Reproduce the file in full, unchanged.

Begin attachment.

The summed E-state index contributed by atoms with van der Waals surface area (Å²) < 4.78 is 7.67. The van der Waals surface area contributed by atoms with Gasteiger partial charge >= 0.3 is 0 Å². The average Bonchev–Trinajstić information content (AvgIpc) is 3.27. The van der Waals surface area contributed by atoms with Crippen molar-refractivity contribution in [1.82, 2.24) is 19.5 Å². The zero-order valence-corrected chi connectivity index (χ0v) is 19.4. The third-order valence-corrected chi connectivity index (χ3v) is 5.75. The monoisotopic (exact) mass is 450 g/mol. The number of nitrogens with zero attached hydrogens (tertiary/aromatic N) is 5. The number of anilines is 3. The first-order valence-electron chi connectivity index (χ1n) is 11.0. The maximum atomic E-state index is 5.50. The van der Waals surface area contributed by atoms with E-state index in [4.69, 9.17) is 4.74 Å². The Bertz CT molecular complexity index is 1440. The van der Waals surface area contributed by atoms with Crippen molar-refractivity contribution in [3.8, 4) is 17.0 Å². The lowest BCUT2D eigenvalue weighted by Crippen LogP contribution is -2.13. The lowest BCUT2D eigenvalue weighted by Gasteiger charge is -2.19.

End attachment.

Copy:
The summed E-state index contributed by atoms with van der Waals surface area (Å²) < 4.78 is 7.67. The van der Waals surface area contributed by atoms with Gasteiger partial charge >= 0.3 is 0 Å². The average Bonchev–Trinajstić information content (AvgIpc) is 3.27. The van der Waals surface area contributed by atoms with Crippen molar-refractivity contribution in [1.82, 2.24) is 19.5 Å². The zero-order valence-corrected chi connectivity index (χ0v) is 19.4. The third-order valence-corrected chi connectivity index (χ3v) is 5.75. The monoisotopic (exact) mass is 450 g/mol. The number of nitrogens with zero attached hydrogens (tertiary/aromatic N) is 5. The number of anilines is 3. The first-order valence-electron chi connectivity index (χ1n) is 11.0. The maximum atomic E-state index is 5.50. The van der Waals surface area contributed by atoms with E-state index in [4.69, 9.17) is 4.74 Å². The Bertz CT molecular complexity index is 1440. The van der Waals surface area contributed by atoms with Crippen molar-refractivity contribution in [3.8, 4) is 17.0 Å². The lowest BCUT2D eigenvalue weighted by Crippen LogP contribution is -2.13. The lowest BCUT2D eigenvalue weighted by Gasteiger charge is -2.19.